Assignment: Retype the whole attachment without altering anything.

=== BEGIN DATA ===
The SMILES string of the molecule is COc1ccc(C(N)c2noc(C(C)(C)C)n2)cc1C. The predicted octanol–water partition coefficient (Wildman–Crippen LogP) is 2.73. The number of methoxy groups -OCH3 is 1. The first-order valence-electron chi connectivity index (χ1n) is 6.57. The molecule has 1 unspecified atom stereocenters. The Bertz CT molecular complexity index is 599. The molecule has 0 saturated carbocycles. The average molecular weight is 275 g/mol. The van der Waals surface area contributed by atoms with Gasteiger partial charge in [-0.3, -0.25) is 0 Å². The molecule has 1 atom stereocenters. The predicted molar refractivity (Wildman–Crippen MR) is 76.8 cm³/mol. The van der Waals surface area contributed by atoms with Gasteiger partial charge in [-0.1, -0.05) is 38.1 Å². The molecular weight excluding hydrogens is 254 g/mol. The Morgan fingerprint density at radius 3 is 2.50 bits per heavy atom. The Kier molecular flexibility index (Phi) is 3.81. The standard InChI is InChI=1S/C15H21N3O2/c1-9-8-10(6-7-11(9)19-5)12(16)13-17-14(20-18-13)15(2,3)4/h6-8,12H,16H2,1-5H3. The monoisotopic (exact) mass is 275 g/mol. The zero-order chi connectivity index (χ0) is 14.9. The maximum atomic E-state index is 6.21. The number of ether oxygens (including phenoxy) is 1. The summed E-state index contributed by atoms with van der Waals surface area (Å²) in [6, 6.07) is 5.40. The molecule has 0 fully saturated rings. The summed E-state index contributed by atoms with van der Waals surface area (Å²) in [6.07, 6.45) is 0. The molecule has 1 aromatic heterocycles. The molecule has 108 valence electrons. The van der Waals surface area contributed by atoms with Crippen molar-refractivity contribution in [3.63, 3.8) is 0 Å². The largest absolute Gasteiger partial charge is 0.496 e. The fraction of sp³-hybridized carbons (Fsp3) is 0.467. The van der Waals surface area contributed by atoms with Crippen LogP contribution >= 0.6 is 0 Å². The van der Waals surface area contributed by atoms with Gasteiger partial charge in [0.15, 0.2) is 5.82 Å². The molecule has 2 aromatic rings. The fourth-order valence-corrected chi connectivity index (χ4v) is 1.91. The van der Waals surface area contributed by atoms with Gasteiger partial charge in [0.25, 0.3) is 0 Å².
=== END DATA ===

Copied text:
The SMILES string of the molecule is COc1ccc(C(N)c2noc(C(C)(C)C)n2)cc1C. The predicted octanol–water partition coefficient (Wildman–Crippen LogP) is 2.73. The number of methoxy groups -OCH3 is 1. The first-order valence-electron chi connectivity index (χ1n) is 6.57. The molecule has 1 unspecified atom stereocenters. The Bertz CT molecular complexity index is 599. The molecule has 0 saturated carbocycles. The average molecular weight is 275 g/mol. The van der Waals surface area contributed by atoms with Gasteiger partial charge in [-0.3, -0.25) is 0 Å². The molecule has 1 atom stereocenters. The predicted molar refractivity (Wildman–Crippen MR) is 76.8 cm³/mol. The van der Waals surface area contributed by atoms with Gasteiger partial charge in [-0.1, -0.05) is 38.1 Å². The molecular weight excluding hydrogens is 254 g/mol. The Morgan fingerprint density at radius 3 is 2.50 bits per heavy atom. The Kier molecular flexibility index (Phi) is 3.81. The standard InChI is InChI=1S/C15H21N3O2/c1-9-8-10(6-7-11(9)19-5)12(16)13-17-14(20-18-13)15(2,3)4/h6-8,12H,16H2,1-5H3. The monoisotopic (exact) mass is 275 g/mol. The zero-order chi connectivity index (χ0) is 14.9. The maximum atomic E-state index is 6.21. The number of ether oxygens (including phenoxy) is 1. The summed E-state index contributed by atoms with van der Waals surface area (Å²) in [6, 6.07) is 5.40. The molecule has 0 fully saturated rings. The summed E-state index contributed by atoms with van der Waals surface area (Å²) in [6.07, 6.45) is 0. The molecule has 1 aromatic heterocycles. The molecule has 108 valence electrons. The van der Waals surface area contributed by atoms with Crippen molar-refractivity contribution in [3.63, 3.8) is 0 Å². The largest absolute Gasteiger partial charge is 0.496 e. The fraction of sp³-hybridized carbons (Fsp3) is 0.467. The van der Waals surface area contributed by atoms with Crippen LogP contribution >= 0.6 is 0 Å². The van der Waals surface area contributed by atoms with Gasteiger partial charge in [0.15, 0.2) is 5.82 Å². The molecule has 2 aromatic rings. The fourth-order valence-corrected chi connectivity index (χ4v) is 1.91. The van der Waals surface area contributed by atoms with Gasteiger partial charge in [0.25, 0.3) is 0 Å².